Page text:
December 16, 2020
This year marks the 36th anniversary of the establishment of this ‘International Prize for Biology’ in 1985 to commemorate the sixty-year reign of Emperor Showa by honoring His Majesty for his long devotion to biology. The prize has subsequently also honored the research pursued by His Majesty the Emperor Emeritus. I would like to offer my heartfelt congratulations to Doctor SHINOZAKI Kazuo, Senior Advisor of the Center for Sustainable Resource Science at the Institute of Physical and Chemical Research, RIKEN, the recipient of the 36th International Prize for Biology.
This year’s prize is awarded in the field of ‘Biology of Environmental Responses’. Doctor Shinozaki has been an eminent leader in the field of plant responses to environmental stresses such as drought, low temperature, and high salinity. He has been a global pioneer in using the techniques of molecular biology to elucidate the mechanisms by which plants acquire tolerance to and respond to environmental stresses.
Using Arabidopsis thaliana as a model plant, Doctor Shinozaki has discovered a number of genes that are expressed in response to environmental changes, such as water shortage, high or low temperature, and high salinity, which impose tremendous stress on plants, and he has also elucidated the regulatory mechanisms of those processes. Particularly with regard to drought stress, Doctor Shinozaki has shown that a regulatory mechanism independent of abscisic acid (ABA) exists, separate from the previously known ABA-dependent pathway systems, such as the system that regulates stomatal closure to inhibit evaporative transpiration from the leaves. Furthermore, he has discovered a new drought stress signaling mechanism by identifying a long-distance messenger of stress signals from roots to leaves.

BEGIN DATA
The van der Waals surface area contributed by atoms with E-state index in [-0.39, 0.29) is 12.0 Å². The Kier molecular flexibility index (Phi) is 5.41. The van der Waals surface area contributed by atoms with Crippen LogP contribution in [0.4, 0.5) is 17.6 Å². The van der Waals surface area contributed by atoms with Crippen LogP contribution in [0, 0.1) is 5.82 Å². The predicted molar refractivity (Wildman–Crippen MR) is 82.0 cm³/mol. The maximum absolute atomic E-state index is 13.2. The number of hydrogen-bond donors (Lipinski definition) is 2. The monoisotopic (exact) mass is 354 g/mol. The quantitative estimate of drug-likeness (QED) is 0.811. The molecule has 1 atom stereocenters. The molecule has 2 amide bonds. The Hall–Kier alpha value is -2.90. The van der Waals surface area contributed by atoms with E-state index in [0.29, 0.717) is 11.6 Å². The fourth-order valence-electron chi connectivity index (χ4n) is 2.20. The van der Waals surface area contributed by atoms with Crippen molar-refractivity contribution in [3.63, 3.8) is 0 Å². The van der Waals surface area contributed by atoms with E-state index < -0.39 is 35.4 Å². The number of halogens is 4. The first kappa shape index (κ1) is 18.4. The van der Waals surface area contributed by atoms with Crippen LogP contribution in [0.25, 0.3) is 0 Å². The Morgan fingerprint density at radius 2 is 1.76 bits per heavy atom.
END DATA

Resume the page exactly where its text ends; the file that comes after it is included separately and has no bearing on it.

Doctor Shinozaki is also carrying out joint research in which he is applying genes related to environmental stress tolerance discovered in Arabidopsis thaliana to develop crops tolerant to drought stress. Strengthened drought tolerance and increased crop yields have been demonstrated in collaboration with overseas laboratories through actual field cultivation of transgenic rice and soybeans into which drought-tolerant Arabidopsis thaliana genes have been introduced.
Doctor Shinozaki’s research and his findings constitute some of the important cornerstones of the biology of environmental responses. Their applications can also be said to be of great value, and are expected to make a major contribution to overcoming global food crises, which are a matter of concern for the future as climate change proceeds.
Doctor Shinozaki’s research has led to important advances in basic plant science. This is entirely due to his many achievements as a researcher. I would like to take this opportunity to pay my deepest respects to Doctor Shinozaki.
In concluding my congratulatory address, I hope for the continued advance of Doctor Shinozaki’s research, enabling deeper progress in the study of biology as a whole.